TitleEnergy Expenditure While Using Workstation Alternatives at Self-Selected Intensities.
Publication TypeJournal Article
Year of Publication2019
AuthorsSchuna, Jr, JM, Hsia, DS, Tudor-Locke, C, Johannsen, NM
JournalJ Phys Act Health
Pagination1-8
Date Published01/2019
ISSN1543-5474
Abstract
 

BACKGROUND: Active workstations offer the potential for augmenting energy expenditure (EE) in sedentary occupations. However, comparisons of EE during pedal and treadmill desk usage at self-selected intensities are lacking.

METHODS: A sample of 16 adult participants (8 men and 8 women; 33.9 [7.1] y, 22.5 [2.7] kg/m) employed in sedentary occupations had their EE measured using indirect calorimetry during 4 conditions: (1) seated rest, (2) seated typing in a traditional office chair, (3) self-paced pedaling on a pedal desk while typing, and (4) self-paced walking on a treadmill desk while typing.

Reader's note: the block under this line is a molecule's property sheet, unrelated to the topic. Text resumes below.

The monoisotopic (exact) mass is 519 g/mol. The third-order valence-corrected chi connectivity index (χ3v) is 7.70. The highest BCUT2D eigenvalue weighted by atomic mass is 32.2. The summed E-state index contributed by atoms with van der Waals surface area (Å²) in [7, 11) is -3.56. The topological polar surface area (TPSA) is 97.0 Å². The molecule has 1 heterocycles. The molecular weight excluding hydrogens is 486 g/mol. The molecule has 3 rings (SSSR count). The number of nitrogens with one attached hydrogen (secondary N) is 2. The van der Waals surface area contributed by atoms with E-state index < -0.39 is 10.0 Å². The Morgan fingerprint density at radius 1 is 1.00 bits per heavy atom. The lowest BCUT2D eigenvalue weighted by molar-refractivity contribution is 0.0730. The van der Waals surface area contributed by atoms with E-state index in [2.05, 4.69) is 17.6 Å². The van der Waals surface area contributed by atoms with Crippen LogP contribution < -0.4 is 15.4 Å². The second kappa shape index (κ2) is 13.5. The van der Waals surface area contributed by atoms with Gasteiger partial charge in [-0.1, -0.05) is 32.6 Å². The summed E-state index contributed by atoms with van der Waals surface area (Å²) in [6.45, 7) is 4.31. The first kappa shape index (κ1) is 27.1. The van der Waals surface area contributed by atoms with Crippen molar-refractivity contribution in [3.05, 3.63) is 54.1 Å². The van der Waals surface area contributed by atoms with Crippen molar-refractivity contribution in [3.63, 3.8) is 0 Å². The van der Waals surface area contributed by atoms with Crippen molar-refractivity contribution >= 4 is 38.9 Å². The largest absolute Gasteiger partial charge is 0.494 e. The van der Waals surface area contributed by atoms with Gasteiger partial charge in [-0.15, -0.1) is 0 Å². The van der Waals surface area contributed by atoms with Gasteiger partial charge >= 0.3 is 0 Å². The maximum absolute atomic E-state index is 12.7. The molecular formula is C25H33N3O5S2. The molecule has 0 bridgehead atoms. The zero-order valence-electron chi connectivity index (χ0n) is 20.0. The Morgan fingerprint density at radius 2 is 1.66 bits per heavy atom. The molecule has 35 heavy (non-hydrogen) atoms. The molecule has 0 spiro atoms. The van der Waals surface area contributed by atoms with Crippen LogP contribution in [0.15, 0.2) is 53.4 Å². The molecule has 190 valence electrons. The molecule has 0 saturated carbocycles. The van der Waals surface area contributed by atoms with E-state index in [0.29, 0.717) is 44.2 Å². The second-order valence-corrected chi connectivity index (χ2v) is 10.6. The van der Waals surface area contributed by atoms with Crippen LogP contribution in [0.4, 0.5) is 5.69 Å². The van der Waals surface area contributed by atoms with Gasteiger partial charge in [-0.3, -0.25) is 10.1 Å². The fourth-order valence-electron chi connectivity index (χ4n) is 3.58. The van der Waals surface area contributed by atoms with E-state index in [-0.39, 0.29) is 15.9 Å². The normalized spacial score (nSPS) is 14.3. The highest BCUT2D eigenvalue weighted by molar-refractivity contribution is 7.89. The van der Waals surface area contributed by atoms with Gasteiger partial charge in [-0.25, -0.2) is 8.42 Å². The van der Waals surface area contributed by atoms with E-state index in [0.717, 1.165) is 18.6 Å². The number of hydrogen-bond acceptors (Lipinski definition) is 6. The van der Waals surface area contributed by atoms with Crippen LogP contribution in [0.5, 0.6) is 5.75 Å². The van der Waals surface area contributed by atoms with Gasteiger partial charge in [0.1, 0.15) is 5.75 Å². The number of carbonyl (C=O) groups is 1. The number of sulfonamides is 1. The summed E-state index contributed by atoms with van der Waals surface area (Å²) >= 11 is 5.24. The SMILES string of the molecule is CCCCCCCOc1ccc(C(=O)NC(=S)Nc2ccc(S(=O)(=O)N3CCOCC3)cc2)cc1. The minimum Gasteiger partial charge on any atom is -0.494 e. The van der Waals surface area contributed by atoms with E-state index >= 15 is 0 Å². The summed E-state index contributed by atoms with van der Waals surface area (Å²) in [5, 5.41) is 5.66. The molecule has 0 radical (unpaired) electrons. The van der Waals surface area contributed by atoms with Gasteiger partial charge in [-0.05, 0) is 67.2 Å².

RESULTS: For men and women, self-paced pedal and treadmill desk typing significantly increased EE above seated typing (pedal desk: +1.20 to 1.28 kcal/min and treadmill desk: +1.43 to 1.93 kcal/min, P < .001). In men, treadmill desk typing (3.46 [0.19] kcal/min) elicited a significantly higher mean EE than pedal desk typing (2.73 [0.21] kcal/min, P < .001). No significant difference in EE was observed between treadmill desk typing (2.68 [0.19] kcal/min) and pedal desk typing among women (2.52 [0.21] kcal/min).

CONCLUSIONS: Self-paced treadmill desk usage elicited significantly higher EE than self-paced pedal desk usage in men but not in women. Both pedal and treadmill desk usage at self-selected intensities elicited approximate 2-fold increases in EE above what would typically be expected during traditional seated office work.

DOI10.1123/jpah.2017-0675
Alternate JournalJ Phys Act Health
PubMed ID30636499